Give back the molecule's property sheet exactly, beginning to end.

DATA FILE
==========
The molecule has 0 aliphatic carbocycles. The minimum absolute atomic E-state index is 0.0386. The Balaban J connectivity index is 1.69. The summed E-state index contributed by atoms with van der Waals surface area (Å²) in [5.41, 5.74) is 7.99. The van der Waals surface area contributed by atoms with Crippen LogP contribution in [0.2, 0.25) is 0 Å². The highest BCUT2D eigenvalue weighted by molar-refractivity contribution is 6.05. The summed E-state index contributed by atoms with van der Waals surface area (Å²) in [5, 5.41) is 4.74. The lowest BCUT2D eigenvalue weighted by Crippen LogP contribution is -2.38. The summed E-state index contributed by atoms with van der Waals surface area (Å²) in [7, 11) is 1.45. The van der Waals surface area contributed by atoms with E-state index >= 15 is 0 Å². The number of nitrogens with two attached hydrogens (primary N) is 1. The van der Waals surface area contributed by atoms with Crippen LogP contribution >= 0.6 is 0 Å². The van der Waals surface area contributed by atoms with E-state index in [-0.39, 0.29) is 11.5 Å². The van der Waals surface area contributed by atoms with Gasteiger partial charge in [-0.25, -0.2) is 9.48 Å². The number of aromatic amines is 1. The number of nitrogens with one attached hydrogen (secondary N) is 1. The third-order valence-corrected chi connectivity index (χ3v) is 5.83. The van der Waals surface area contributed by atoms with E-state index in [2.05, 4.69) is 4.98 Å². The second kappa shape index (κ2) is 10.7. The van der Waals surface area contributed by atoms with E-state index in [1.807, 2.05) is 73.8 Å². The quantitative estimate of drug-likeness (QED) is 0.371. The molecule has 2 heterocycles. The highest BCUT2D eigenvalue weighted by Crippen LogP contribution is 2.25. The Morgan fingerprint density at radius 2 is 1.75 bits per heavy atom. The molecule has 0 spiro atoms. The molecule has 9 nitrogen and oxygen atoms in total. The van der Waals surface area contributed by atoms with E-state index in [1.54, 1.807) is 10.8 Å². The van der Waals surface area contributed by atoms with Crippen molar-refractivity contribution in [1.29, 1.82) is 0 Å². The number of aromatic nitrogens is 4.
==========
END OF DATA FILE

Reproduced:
The molecule has 0 aliphatic carbocycles. The minimum absolute atomic E-state index is 0.0386. The Balaban J connectivity index is 1.69. The summed E-state index contributed by atoms with van der Waals surface area (Å²) in [5.41, 5.74) is 7.99. The van der Waals surface area contributed by atoms with Crippen LogP contribution in [0.2, 0.25) is 0 Å². The highest BCUT2D eigenvalue weighted by molar-refractivity contribution is 6.05. The summed E-state index contributed by atoms with van der Waals surface area (Å²) in [5, 5.41) is 4.74. The lowest BCUT2D eigenvalue weighted by Crippen LogP contribution is -2.38. The summed E-state index contributed by atoms with van der Waals surface area (Å²) in [7, 11) is 1.45. The van der Waals surface area contributed by atoms with E-state index >= 15 is 0 Å². The number of nitrogens with two attached hydrogens (primary N) is 1. The van der Waals surface area contributed by atoms with Crippen LogP contribution >= 0.6 is 0 Å². The van der Waals surface area contributed by atoms with E-state index in [-0.39, 0.29) is 11.5 Å². The van der Waals surface area contributed by atoms with Gasteiger partial charge in [-0.25, -0.2) is 9.48 Å². The number of aromatic amines is 1. The number of nitrogens with one attached hydrogen (secondary N) is 1. The third-order valence-corrected chi connectivity index (χ3v) is 5.83. The van der Waals surface area contributed by atoms with E-state index in [2.05, 4.69) is 4.98 Å². The second kappa shape index (κ2) is 10.7. The van der Waals surface area contributed by atoms with E-state index in [1.807, 2.05) is 73.8 Å². The quantitative estimate of drug-likeness (QED) is 0.371. The molecule has 2 heterocycles. The highest BCUT2D eigenvalue weighted by Crippen LogP contribution is 2.25. The Morgan fingerprint density at radius 2 is 1.75 bits per heavy atom. The molecule has 0 spiro atoms. The molecule has 9 nitrogen and oxygen atoms in total. The van der Waals surface area contributed by atoms with E-state index in [1.54, 1.807) is 10.8 Å². The van der Waals surface area contributed by atoms with Crippen molar-refractivity contribution in [1.29, 1.82) is 0 Å². The number of aromatic nitrogens is 4.